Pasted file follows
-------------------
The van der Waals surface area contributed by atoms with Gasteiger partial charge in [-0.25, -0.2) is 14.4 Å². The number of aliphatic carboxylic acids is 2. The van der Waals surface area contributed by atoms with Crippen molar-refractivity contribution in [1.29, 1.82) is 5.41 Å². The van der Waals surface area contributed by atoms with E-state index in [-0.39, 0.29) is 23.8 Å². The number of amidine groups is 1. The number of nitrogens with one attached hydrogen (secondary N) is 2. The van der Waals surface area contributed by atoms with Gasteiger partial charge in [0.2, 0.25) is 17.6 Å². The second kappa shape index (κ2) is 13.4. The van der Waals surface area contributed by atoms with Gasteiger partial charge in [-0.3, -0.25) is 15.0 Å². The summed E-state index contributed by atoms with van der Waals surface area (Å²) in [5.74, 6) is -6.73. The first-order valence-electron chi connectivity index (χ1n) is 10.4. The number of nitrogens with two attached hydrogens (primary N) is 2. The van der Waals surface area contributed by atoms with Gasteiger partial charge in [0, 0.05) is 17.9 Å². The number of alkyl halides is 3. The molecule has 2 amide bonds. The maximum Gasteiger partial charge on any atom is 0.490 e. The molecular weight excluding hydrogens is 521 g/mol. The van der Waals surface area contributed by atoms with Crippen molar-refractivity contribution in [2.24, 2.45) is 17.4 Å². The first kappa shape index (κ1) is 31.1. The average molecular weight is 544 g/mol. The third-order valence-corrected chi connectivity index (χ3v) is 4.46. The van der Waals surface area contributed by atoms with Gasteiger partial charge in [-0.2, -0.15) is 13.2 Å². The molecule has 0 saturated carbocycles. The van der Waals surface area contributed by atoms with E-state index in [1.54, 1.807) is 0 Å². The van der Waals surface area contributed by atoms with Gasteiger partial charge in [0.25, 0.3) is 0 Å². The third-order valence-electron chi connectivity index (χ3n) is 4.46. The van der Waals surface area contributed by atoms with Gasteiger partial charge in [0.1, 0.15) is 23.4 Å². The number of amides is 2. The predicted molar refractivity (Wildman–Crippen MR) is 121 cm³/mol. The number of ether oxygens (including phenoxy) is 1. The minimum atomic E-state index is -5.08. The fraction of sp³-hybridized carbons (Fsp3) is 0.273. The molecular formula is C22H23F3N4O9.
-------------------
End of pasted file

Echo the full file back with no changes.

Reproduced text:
The van der Waals surface area contributed by atoms with Gasteiger partial charge in [-0.25, -0.2) is 14.4 Å². The number of aliphatic carboxylic acids is 2. The van der Waals surface area contributed by atoms with Crippen molar-refractivity contribution in [1.29, 1.82) is 5.41 Å². The van der Waals surface area contributed by atoms with E-state index in [-0.39, 0.29) is 23.8 Å². The number of amidine groups is 1. The number of nitrogens with one attached hydrogen (secondary N) is 2. The van der Waals surface area contributed by atoms with Gasteiger partial charge in [0.2, 0.25) is 17.6 Å². The second kappa shape index (κ2) is 13.4. The van der Waals surface area contributed by atoms with Gasteiger partial charge in [-0.3, -0.25) is 15.0 Å². The summed E-state index contributed by atoms with van der Waals surface area (Å²) in [5.74, 6) is -6.73. The first-order valence-electron chi connectivity index (χ1n) is 10.4. The number of nitrogens with two attached hydrogens (primary N) is 2. The van der Waals surface area contributed by atoms with Gasteiger partial charge in [0, 0.05) is 17.9 Å². The number of alkyl halides is 3. The molecule has 2 amide bonds. The maximum Gasteiger partial charge on any atom is 0.490 e. The molecular weight excluding hydrogens is 521 g/mol. The van der Waals surface area contributed by atoms with Crippen molar-refractivity contribution in [2.24, 2.45) is 17.4 Å². The first kappa shape index (κ1) is 31.1. The average molecular weight is 544 g/mol. The third-order valence-corrected chi connectivity index (χ3v) is 4.46. The van der Waals surface area contributed by atoms with Gasteiger partial charge in [-0.2, -0.15) is 13.2 Å². The molecule has 0 saturated carbocycles. The van der Waals surface area contributed by atoms with E-state index in [1.54, 1.807) is 0 Å². The van der Waals surface area contributed by atoms with Gasteiger partial charge in [0.25, 0.3) is 0 Å². The third-order valence-electron chi connectivity index (χ3n) is 4.46. The van der Waals surface area contributed by atoms with Gasteiger partial charge in [0.1, 0.15) is 23.4 Å². The number of amides is 2. The predicted molar refractivity (Wildman–Crippen MR) is 121 cm³/mol. The number of ether oxygens (including phenoxy) is 1. The minimum atomic E-state index is -5.08. The fraction of sp³-hybridized carbons (Fsp3) is 0.273. The molecular formula is C22H23F3N4O9.